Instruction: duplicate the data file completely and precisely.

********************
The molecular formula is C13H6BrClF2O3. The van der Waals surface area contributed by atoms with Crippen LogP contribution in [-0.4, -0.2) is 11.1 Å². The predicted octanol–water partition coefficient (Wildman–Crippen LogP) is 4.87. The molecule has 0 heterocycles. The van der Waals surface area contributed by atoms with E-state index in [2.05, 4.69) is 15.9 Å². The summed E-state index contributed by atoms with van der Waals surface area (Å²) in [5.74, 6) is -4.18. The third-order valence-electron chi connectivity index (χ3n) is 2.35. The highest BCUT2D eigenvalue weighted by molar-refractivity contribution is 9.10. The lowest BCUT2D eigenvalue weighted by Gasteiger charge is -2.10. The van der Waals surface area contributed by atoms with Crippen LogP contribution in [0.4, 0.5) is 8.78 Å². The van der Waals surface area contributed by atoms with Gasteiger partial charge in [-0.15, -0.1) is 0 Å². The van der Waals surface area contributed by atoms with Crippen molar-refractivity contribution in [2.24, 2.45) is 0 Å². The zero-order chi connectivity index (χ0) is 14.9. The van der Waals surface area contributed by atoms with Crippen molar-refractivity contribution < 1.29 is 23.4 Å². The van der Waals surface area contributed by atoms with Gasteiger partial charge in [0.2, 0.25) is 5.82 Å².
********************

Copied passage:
The molecular formula is C13H6BrClF2O3. The van der Waals surface area contributed by atoms with Crippen LogP contribution in [-0.4, -0.2) is 11.1 Å². The predicted octanol–water partition coefficient (Wildman–Crippen LogP) is 4.87. The molecule has 0 heterocycles. The van der Waals surface area contributed by atoms with E-state index in [2.05, 4.69) is 15.9 Å². The summed E-state index contributed by atoms with van der Waals surface area (Å²) in [5.74, 6) is -4.18. The third-order valence-electron chi connectivity index (χ3n) is 2.35. The highest BCUT2D eigenvalue weighted by molar-refractivity contribution is 9.10. The lowest BCUT2D eigenvalue weighted by Gasteiger charge is -2.10. The van der Waals surface area contributed by atoms with Crippen LogP contribution in [0.4, 0.5) is 8.78 Å². The van der Waals surface area contributed by atoms with Gasteiger partial charge in [-0.15, -0.1) is 0 Å². The van der Waals surface area contributed by atoms with Crippen molar-refractivity contribution in [2.24, 2.45) is 0 Å². The zero-order chi connectivity index (χ0) is 14.9. The van der Waals surface area contributed by atoms with Crippen molar-refractivity contribution < 1.29 is 23.4 Å². The van der Waals surface area contributed by atoms with Gasteiger partial charge in [0.2, 0.25) is 5.82 Å².